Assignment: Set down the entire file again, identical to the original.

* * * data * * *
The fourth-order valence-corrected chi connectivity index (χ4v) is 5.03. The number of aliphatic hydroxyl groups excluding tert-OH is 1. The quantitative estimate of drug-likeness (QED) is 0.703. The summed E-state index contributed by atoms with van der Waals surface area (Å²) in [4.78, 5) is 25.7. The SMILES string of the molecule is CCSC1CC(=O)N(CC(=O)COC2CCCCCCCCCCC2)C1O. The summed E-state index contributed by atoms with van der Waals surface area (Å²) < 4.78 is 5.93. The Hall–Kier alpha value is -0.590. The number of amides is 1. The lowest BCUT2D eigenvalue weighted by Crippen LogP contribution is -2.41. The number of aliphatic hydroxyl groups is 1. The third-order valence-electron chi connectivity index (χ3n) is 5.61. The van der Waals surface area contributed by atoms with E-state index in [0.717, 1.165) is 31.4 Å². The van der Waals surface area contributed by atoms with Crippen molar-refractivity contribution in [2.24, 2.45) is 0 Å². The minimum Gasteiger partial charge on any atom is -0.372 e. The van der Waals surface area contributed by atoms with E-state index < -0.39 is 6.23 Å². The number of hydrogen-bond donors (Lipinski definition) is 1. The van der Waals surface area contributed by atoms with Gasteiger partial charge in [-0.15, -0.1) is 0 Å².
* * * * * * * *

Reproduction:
The fourth-order valence-corrected chi connectivity index (χ4v) is 5.03. The number of aliphatic hydroxyl groups excluding tert-OH is 1. The quantitative estimate of drug-likeness (QED) is 0.703. The summed E-state index contributed by atoms with van der Waals surface area (Å²) in [4.78, 5) is 25.7. The SMILES string of the molecule is CCSC1CC(=O)N(CC(=O)COC2CCCCCCCCCCC2)C1O. The summed E-state index contributed by atoms with van der Waals surface area (Å²) < 4.78 is 5.93. The Hall–Kier alpha value is -0.590. The number of amides is 1. The lowest BCUT2D eigenvalue weighted by Crippen LogP contribution is -2.41. The number of aliphatic hydroxyl groups is 1. The third-order valence-electron chi connectivity index (χ3n) is 5.61. The van der Waals surface area contributed by atoms with E-state index in [0.717, 1.165) is 31.4 Å². The van der Waals surface area contributed by atoms with Crippen molar-refractivity contribution in [2.24, 2.45) is 0 Å². The minimum Gasteiger partial charge on any atom is -0.372 e. The van der Waals surface area contributed by atoms with E-state index < -0.39 is 6.23 Å². The number of hydrogen-bond donors (Lipinski definition) is 1. The van der Waals surface area contributed by atoms with Gasteiger partial charge in [-0.15, -0.1) is 0 Å².